17. The Roman lawyers recognised a right either as a jus in rem or a jus in per sonam. According to its literal meaning “jus in rem” is a right in respect of a thing a “jus in personam” is a right against or in respect of person. In modern legal terminology a right in rem, postulates a duty to recognise the right imposed upon all persons generally, a right in personam postulates a duty imposed upon a determinate person or class of persons. A right in rem is, therefore protected against the world at large; a right in personam against determinate individuals or persons. An action to enforce a jus in personam was originally regarded as an action in personam and an action to enforce a jus in rem was regarded as an action in rem. But in course of time, actions in rem and actions in personam acquired different content. When in an action the rights and interest of the parties themselves in the subject matter are sought to be determined, the action is in personam. The effect of such an action is therefore merely to bind the parties thereto. Where the intervention of the Court is sought for the adjudication of a right or title to property, not merely as between the parties but against all persons generally, the action is in rem. Such an action is one brought in the admiralty Division of the High Court possessing Admiralty jurisdiction by service of process against a shin or cargo within jurisdiction. There is another sense in which an action in rem is understood. A proceeding in relation to personal status is also treated as a proceeding in rem, for the judgment of the proper court within the jurisdiction of which the parties are domiciled is by comity of nations admitted to recognition by other courts. As observed by Cheshire in his “Private International Law”, Sixth Edition at page 109,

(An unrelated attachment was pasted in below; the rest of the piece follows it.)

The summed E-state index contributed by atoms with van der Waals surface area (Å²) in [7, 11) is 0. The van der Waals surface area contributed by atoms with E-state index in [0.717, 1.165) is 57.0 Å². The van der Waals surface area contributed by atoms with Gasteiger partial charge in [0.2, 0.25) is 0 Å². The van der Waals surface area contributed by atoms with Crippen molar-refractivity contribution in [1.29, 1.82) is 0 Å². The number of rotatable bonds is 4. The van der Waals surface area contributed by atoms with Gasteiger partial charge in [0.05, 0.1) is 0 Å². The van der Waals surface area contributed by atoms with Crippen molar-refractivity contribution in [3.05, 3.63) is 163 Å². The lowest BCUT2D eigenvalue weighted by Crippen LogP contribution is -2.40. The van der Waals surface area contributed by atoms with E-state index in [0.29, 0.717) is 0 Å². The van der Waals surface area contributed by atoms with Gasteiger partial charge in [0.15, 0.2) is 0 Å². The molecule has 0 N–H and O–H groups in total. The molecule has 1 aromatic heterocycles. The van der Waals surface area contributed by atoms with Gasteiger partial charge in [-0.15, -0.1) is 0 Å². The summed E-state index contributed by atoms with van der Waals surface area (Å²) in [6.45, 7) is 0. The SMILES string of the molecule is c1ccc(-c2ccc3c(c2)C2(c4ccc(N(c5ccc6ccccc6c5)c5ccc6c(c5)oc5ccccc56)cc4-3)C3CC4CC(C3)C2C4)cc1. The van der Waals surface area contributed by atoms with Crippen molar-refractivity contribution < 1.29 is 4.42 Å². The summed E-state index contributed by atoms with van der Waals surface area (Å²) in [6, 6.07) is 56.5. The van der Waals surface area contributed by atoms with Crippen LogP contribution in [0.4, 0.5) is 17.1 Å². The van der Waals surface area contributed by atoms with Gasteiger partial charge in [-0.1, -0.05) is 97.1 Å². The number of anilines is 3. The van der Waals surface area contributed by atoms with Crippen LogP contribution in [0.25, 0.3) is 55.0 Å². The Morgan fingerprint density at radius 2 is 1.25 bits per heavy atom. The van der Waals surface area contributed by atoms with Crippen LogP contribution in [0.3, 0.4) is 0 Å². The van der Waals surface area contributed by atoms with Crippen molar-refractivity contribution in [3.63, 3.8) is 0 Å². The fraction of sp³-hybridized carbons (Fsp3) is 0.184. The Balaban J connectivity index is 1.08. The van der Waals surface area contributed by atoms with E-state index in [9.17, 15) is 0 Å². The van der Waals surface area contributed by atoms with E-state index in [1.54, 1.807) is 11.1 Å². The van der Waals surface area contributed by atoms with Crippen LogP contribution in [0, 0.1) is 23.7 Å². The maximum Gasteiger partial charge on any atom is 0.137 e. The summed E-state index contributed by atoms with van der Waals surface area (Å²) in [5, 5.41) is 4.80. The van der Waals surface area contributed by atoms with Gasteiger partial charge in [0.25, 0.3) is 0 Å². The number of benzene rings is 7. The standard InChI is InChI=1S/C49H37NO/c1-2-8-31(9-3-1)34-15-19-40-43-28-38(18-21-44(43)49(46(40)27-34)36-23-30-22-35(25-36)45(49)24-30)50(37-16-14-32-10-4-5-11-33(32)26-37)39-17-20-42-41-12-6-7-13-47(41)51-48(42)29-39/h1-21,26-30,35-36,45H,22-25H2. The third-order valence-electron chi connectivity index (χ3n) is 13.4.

“In Roman law an action in rem was one brought in order to vindicate a jus in rem, i.e., a right such as ownership available against all persons, but the only action in rem known to English law is that which lies in an Admiralty court against a particular res, namely, a ship or some other res, such as cargo, associated with the ship”

Dealing with judgments in rem and judgments in personam, Cheshire observed at page 653, –

“It (judgment in rem) has been defined as ‘a judgment of a court of competent jurisdiction determining the status of a person or thing (as distinct from the particular interest in it of a party to the litigation); and such a judgment is conclusive evidence for and against all persons whether parties, prives or strangers of the matter actually decided.’…………….A judgment in rem settles the destiny of the res itself ‘and binds all persons claiming an interest in the property inconsistent with the judgment even though pronounced in their absence’; a judgment in personam, although it may concern a res, merely determines the rights of the litigants inter se to the res. The former looks beyond the individual rights of the parries, the latter is directed solely to those rights…………..A foreign judgment which purports to operate in rem will not attract extra- territorial recognition unless it has been given by a court internationally competent in this respect. In the eyes of English law, the adjudicating court must have jurisdiction to give a judgment binding all persons generally. If the judgment relates to immovables, it is clear that only the court of the situs is competent. In the case of movables, however, the question of competence is not so simple, since there would appear to be at least three classes of judgments in rem:

(a) Judgments which immediately vest the property in a certain person as against the whole world.

These occur, for instance, where a foreign court of Admiralty condemns a vessel in prise proceedings.

(b) Judgments which decree the sale of a thing in satisfaction of a claim against the things itself.

………………………………………………………………………………

and (c) Judgments which order movables to be sold by way of administration.”
18. An action in personam lies normally where the defendant is personally within the jurisdiction or submits to the jurisdiction or though outside the jurisdiction may be reached by an order of the court. By Section 20 of the Mysore Civil Procedure Code a general jurisdiction (subject to Sections 16 to 19 which deal with suits relating to immovable property and movable property under distraint and certain incidental matters) was conferred on Courts in respect of suits instituted within the local limits of whose jurisdiction-